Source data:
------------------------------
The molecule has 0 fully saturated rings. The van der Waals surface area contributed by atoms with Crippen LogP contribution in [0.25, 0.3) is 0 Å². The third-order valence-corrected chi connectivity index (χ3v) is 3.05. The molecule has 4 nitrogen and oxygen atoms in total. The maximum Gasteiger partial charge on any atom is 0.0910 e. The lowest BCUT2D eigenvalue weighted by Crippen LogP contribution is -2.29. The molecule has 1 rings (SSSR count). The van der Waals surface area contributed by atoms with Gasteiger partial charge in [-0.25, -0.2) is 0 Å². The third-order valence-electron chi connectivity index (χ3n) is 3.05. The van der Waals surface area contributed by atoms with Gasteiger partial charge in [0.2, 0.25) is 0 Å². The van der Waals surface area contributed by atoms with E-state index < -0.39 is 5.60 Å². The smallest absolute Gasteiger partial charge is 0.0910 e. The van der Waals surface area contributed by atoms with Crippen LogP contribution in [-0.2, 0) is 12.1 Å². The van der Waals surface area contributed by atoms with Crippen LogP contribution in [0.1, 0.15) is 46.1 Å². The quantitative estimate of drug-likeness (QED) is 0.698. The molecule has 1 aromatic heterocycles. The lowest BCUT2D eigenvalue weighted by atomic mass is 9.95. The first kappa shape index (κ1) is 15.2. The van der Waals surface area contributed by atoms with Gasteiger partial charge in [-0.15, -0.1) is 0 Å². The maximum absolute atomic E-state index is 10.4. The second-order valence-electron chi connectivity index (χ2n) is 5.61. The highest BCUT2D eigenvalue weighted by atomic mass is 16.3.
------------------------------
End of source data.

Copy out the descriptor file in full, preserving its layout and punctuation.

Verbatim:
The molecule has 0 fully saturated rings. The van der Waals surface area contributed by atoms with Crippen LogP contribution in [0.25, 0.3) is 0 Å². The third-order valence-corrected chi connectivity index (χ3v) is 3.05. The molecule has 4 nitrogen and oxygen atoms in total. The maximum Gasteiger partial charge on any atom is 0.0910 e. The lowest BCUT2D eigenvalue weighted by Crippen LogP contribution is -2.29. The molecule has 1 rings (SSSR count). The van der Waals surface area contributed by atoms with Gasteiger partial charge in [-0.25, -0.2) is 0 Å². The third-order valence-electron chi connectivity index (χ3n) is 3.05. The van der Waals surface area contributed by atoms with Gasteiger partial charge in [0.2, 0.25) is 0 Å². The van der Waals surface area contributed by atoms with E-state index < -0.39 is 5.60 Å². The smallest absolute Gasteiger partial charge is 0.0910 e. The van der Waals surface area contributed by atoms with Crippen LogP contribution in [-0.2, 0) is 12.1 Å². The van der Waals surface area contributed by atoms with Crippen LogP contribution in [0.1, 0.15) is 46.1 Å². The quantitative estimate of drug-likeness (QED) is 0.698. The molecule has 1 aromatic heterocycles. The lowest BCUT2D eigenvalue weighted by atomic mass is 9.95. The first kappa shape index (κ1) is 15.2. The van der Waals surface area contributed by atoms with Gasteiger partial charge in [-0.15, -0.1) is 0 Å². The maximum absolute atomic E-state index is 10.4. The second-order valence-electron chi connectivity index (χ2n) is 5.61. The highest BCUT2D eigenvalue weighted by atomic mass is 16.3.